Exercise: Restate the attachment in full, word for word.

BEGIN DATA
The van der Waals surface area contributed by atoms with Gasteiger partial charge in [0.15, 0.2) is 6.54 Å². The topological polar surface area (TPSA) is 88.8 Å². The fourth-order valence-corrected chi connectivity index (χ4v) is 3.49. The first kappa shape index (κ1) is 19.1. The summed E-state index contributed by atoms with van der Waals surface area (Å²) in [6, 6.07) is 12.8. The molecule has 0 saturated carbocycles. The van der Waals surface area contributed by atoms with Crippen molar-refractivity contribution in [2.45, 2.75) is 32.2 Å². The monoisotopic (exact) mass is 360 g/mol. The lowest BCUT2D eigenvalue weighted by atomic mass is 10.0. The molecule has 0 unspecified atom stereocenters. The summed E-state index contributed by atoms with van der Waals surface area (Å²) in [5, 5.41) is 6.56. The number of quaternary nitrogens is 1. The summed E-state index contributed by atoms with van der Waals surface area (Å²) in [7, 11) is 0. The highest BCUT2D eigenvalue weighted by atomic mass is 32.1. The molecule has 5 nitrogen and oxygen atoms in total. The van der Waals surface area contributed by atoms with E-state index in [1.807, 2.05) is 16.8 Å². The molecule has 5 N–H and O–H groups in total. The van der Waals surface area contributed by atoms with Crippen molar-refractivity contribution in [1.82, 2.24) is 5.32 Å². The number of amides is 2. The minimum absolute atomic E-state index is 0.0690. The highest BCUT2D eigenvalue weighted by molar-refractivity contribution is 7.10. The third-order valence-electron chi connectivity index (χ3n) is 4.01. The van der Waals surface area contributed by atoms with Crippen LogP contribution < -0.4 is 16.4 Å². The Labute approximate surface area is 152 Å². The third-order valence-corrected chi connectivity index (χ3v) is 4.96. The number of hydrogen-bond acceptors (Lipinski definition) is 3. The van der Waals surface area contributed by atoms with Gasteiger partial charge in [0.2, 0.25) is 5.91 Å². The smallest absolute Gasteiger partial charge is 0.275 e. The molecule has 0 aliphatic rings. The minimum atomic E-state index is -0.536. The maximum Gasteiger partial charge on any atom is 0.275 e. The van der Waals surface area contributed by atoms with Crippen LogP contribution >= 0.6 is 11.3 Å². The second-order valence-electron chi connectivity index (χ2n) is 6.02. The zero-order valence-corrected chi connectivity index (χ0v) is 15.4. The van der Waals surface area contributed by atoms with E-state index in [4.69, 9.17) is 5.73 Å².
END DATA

The van der Waals surface area contributed by atoms with Gasteiger partial charge in [0.15, 0.2) is 6.54 Å². The topological polar surface area (TPSA) is 88.8 Å². The fourth-order valence-corrected chi connectivity index (χ4v) is 3.49. The first kappa shape index (κ1) is 19.1. The summed E-state index contributed by atoms with van der Waals surface area (Å²) in [6, 6.07) is 12.8. The molecule has 0 saturated carbocycles. The van der Waals surface area contributed by atoms with Crippen molar-refractivity contribution in [2.45, 2.75) is 32.2 Å². The monoisotopic (exact) mass is 360 g/mol. The lowest BCUT2D eigenvalue weighted by atomic mass is 10.0. The molecule has 0 unspecified atom stereocenters. The summed E-state index contributed by atoms with van der Waals surface area (Å²) in [5, 5.41) is 6.56. The number of quaternary nitrogens is 1. The summed E-state index contributed by atoms with van der Waals surface area (Å²) in [7, 11) is 0. The highest BCUT2D eigenvalue weighted by atomic mass is 32.1. The molecule has 5 nitrogen and oxygen atoms in total. The van der Waals surface area contributed by atoms with E-state index in [1.807, 2.05) is 16.8 Å². The molecule has 5 N–H and O–H groups in total. The van der Waals surface area contributed by atoms with Crippen molar-refractivity contribution in [1.82, 2.24) is 5.32 Å². The number of amides is 2. The minimum absolute atomic E-state index is 0.0690. The highest BCUT2D eigenvalue weighted by molar-refractivity contribution is 7.10. The third-order valence-electron chi connectivity index (χ3n) is 4.01. The van der Waals surface area contributed by atoms with Crippen LogP contribution < -0.4 is 16.4 Å². The Labute approximate surface area is 152 Å². The third-order valence-corrected chi connectivity index (χ3v) is 4.96. The number of hydrogen-bond acceptors (Lipinski definition) is 3. The van der Waals surface area contributed by atoms with Gasteiger partial charge in [0.2, 0.25) is 5.91 Å². The smallest absolute Gasteiger partial charge is 0.275 e. The molecule has 0 aliphatic rings. The minimum atomic E-state index is -0.536. The maximum Gasteiger partial charge on any atom is 0.275 e. The van der Waals surface area contributed by atoms with Crippen LogP contribution >= 0.6 is 11.3 Å². The second-order valence-electron chi connectivity index (χ2n) is 6.02. The zero-order valence-corrected chi connectivity index (χ0v) is 15.4. The van der Waals surface area contributed by atoms with E-state index in [4.69, 9.17) is 5.73 Å².